Most hotel marketers will agree that in today’s fast-paced and attention-deficit online environment, we have less than a few seconds to make a memorable first impression. And even if we win someone’s attention, it is easy to lose a customer by not living up to the initial expectations.
In the case of professional hotel brands, there is a lot of science and know-how behind every aspect of the hotel’s positioning, product presentation, photo and videography, ads, website experience, and more. These elements form a complex system optimized to get the ideal hotel guest to stop scrolling and make them want to learn more.
What makes travelers stop scrolling and want to learn more about your hotel?
But what are these aspects hotel marketers should focus on? It’s always a hot debate among hoteliers. Opinions and experiences are diverse, and seemingly everyone wants to solve this with things they know and understand. Revenue experts will say it’s all about pricing. Advertisers will say it’s all about ads. Designers say it’s all about branding and visuals. Some digital marketing experts will say it’s about how deep you can dig into your analytics data, or how you create custom audiences in Facebook Ads Manager. Well, that’s quite a minor part of the mix, but arguably it has a role in the optimization process.
We decided to get to the bottom of it, and in collaboration with Market Sampler, we did a 2,000 responses survey to see what gets the attention of travelers looking for hotels. With Market Sampler’s advanced programmatic targeting system, we collected responses from people who recently returned from travels. The system got over 2,000 responses in around five days, and we cannot be more excited to share the results.
The research results can be viewed here:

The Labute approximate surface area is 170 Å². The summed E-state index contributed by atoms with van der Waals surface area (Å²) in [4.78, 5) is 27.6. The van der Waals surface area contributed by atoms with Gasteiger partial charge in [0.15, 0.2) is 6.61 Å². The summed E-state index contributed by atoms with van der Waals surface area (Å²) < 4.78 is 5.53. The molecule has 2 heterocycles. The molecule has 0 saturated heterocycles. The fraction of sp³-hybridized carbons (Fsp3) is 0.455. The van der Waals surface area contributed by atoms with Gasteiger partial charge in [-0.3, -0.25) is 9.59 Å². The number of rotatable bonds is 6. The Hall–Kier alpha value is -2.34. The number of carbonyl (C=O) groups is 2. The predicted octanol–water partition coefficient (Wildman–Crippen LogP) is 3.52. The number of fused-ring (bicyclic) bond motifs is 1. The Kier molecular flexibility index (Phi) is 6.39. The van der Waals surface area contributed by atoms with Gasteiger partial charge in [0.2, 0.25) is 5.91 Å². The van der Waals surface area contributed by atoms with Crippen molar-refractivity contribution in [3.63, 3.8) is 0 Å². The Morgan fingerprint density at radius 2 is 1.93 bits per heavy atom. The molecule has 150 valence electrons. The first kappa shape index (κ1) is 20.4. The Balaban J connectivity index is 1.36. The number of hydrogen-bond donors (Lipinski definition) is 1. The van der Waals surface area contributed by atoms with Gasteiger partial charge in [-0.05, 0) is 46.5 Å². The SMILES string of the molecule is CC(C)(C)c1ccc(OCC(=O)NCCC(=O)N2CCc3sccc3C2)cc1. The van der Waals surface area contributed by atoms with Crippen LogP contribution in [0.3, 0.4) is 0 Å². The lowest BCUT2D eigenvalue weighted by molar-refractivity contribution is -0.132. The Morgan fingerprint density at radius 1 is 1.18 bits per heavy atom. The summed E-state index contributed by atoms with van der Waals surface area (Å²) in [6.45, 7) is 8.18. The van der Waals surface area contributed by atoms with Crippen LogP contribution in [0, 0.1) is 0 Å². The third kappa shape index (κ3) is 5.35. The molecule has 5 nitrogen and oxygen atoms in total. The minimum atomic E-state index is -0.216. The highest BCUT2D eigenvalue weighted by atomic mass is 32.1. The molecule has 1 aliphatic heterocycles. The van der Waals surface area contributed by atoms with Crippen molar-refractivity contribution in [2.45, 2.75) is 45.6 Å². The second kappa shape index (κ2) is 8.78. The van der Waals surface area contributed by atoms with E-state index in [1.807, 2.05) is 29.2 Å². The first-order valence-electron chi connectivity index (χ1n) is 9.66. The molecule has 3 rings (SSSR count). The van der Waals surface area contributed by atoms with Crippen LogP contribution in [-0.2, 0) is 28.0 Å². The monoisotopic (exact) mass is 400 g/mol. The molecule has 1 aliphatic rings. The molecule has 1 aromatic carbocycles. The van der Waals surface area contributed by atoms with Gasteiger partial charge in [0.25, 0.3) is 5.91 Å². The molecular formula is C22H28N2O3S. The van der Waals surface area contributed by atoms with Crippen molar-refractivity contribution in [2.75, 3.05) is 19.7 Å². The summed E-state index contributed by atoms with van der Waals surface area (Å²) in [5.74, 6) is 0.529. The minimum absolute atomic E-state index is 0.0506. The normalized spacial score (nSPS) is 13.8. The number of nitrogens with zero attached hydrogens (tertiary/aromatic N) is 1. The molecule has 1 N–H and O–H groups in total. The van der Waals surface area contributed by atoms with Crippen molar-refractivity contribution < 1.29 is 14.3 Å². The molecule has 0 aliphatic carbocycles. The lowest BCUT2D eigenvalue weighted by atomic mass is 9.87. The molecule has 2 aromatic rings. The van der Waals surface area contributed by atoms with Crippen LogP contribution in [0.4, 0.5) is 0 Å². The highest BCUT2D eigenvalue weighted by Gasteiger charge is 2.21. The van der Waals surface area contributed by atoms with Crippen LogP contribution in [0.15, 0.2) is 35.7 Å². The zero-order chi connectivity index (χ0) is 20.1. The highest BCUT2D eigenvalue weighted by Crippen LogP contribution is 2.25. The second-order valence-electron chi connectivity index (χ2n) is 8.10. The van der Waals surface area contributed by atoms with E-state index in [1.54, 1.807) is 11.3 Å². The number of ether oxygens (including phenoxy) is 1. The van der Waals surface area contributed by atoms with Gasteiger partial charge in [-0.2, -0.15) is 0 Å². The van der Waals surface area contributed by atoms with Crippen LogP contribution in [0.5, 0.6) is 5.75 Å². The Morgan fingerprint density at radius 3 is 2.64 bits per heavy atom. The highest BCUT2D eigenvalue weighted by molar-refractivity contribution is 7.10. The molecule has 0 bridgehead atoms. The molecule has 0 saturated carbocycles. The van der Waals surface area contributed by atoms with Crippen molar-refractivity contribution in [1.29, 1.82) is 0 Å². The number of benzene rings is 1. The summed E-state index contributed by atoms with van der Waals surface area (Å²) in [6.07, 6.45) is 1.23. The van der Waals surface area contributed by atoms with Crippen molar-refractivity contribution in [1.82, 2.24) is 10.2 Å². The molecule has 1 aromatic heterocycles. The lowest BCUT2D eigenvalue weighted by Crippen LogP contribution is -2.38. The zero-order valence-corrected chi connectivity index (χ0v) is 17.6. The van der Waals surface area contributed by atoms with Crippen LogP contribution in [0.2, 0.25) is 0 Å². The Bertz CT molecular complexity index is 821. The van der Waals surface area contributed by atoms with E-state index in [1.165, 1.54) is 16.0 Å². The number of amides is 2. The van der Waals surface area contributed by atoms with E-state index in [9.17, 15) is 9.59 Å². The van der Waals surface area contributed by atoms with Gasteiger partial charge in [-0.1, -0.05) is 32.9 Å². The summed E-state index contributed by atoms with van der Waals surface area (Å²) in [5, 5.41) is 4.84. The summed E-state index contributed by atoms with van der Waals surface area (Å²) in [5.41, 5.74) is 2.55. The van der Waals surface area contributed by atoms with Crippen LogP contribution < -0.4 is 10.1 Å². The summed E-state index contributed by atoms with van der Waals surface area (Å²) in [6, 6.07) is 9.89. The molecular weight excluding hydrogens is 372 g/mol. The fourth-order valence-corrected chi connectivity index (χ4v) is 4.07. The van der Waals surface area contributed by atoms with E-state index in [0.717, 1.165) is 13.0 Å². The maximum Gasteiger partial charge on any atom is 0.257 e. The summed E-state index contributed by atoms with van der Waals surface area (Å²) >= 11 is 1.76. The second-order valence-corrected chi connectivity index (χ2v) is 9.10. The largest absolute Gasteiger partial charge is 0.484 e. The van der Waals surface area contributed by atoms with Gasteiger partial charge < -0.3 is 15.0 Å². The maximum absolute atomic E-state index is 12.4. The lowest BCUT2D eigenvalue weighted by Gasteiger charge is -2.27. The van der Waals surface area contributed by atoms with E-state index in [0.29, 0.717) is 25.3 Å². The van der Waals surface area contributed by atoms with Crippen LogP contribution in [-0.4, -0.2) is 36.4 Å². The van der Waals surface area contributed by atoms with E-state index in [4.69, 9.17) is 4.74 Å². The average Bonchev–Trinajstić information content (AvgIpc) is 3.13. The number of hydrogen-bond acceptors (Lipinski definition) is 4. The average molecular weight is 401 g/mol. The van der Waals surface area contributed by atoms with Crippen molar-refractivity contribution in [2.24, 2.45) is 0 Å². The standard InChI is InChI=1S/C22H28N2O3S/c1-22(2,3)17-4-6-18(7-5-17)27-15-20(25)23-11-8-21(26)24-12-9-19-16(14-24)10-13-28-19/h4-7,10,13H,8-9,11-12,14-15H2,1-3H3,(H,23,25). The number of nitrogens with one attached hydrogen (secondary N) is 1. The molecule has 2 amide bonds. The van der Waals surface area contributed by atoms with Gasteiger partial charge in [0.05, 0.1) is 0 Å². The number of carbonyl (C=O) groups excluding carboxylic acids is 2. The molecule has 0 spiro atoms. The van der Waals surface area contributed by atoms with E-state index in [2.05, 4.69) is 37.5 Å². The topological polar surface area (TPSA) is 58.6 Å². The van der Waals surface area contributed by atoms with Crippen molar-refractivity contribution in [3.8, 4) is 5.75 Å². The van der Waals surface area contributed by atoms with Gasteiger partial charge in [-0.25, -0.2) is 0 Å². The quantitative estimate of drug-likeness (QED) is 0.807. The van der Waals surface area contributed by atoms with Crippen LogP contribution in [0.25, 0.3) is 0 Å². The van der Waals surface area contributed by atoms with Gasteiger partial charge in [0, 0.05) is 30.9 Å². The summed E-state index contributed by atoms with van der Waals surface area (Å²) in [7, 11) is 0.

What makes guests like or dislike a hotel?
The over 2,000 respondents made it clear that photos and videos are extremely important during the first impression and consideration stages. Interesting to note that with 23%, the hotel name plays a key factor in making a good first impression on potential guests.
During the consideration stage, videos, product presentations and photos, including food photos make are the most important, followed by the hotel’s ability to demonstrate the experience. Attributes like location, style and uniqueness are less important decision factors.
In the booking stage, pricing clarity, price value and discounting are the key factors that drive decisions.
Common dealbreakers that make travelers dislike a hotel are boring rooms, unappealing food photos, pretentiously content and boring product presentations.
Interesting that reviews did not show as a very important factor. It’s clearly photos, videos, hotel name and product presentation that matters the most.
What makes hotel photography an videography stand out?
Colm from Halo Digital Media shares the level of planning and work required to produce stunning photos and videography.